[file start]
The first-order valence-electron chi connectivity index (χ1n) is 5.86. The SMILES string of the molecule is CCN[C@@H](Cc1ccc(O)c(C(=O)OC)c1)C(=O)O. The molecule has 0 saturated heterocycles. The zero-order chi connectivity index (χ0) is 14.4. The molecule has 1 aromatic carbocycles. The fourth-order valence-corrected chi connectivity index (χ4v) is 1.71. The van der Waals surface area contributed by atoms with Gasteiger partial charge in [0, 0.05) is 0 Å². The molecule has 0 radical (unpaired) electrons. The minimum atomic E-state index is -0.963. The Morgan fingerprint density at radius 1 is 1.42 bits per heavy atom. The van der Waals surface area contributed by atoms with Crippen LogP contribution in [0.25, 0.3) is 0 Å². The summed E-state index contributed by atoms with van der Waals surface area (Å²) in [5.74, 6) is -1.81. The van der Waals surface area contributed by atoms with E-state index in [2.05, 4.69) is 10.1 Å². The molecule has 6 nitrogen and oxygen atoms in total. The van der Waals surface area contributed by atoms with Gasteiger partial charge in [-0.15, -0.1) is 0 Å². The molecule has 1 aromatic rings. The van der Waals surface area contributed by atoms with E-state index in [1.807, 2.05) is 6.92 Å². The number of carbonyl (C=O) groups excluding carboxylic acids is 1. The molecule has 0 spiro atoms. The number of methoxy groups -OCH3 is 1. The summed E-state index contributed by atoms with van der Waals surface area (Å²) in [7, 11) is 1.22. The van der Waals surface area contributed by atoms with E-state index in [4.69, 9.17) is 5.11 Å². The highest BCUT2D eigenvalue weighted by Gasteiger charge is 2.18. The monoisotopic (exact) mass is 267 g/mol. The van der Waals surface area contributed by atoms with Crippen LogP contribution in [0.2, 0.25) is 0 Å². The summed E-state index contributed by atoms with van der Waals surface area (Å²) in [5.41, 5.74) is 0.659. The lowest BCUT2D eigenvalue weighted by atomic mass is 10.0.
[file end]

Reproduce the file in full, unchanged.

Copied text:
The first-order valence-electron chi connectivity index (χ1n) is 5.86. The SMILES string of the molecule is CCN[C@@H](Cc1ccc(O)c(C(=O)OC)c1)C(=O)O. The molecule has 0 saturated heterocycles. The zero-order chi connectivity index (χ0) is 14.4. The molecule has 1 aromatic carbocycles. The fourth-order valence-corrected chi connectivity index (χ4v) is 1.71. The van der Waals surface area contributed by atoms with Gasteiger partial charge in [0, 0.05) is 0 Å². The molecule has 0 radical (unpaired) electrons. The minimum atomic E-state index is -0.963. The Morgan fingerprint density at radius 1 is 1.42 bits per heavy atom. The van der Waals surface area contributed by atoms with Crippen LogP contribution in [0.25, 0.3) is 0 Å². The summed E-state index contributed by atoms with van der Waals surface area (Å²) in [5.74, 6) is -1.81. The van der Waals surface area contributed by atoms with E-state index in [2.05, 4.69) is 10.1 Å². The molecule has 6 nitrogen and oxygen atoms in total. The van der Waals surface area contributed by atoms with Gasteiger partial charge in [-0.15, -0.1) is 0 Å². The molecule has 1 aromatic rings. The van der Waals surface area contributed by atoms with E-state index in [1.807, 2.05) is 6.92 Å². The number of carbonyl (C=O) groups excluding carboxylic acids is 1. The molecule has 0 spiro atoms. The number of methoxy groups -OCH3 is 1. The summed E-state index contributed by atoms with van der Waals surface area (Å²) in [7, 11) is 1.22. The van der Waals surface area contributed by atoms with E-state index in [4.69, 9.17) is 5.11 Å². The highest BCUT2D eigenvalue weighted by Gasteiger charge is 2.18. The monoisotopic (exact) mass is 267 g/mol. The van der Waals surface area contributed by atoms with Crippen LogP contribution in [0.2, 0.25) is 0 Å². The summed E-state index contributed by atoms with van der Waals surface area (Å²) in [5.41, 5.74) is 0.659. The lowest BCUT2D eigenvalue weighted by atomic mass is 10.0.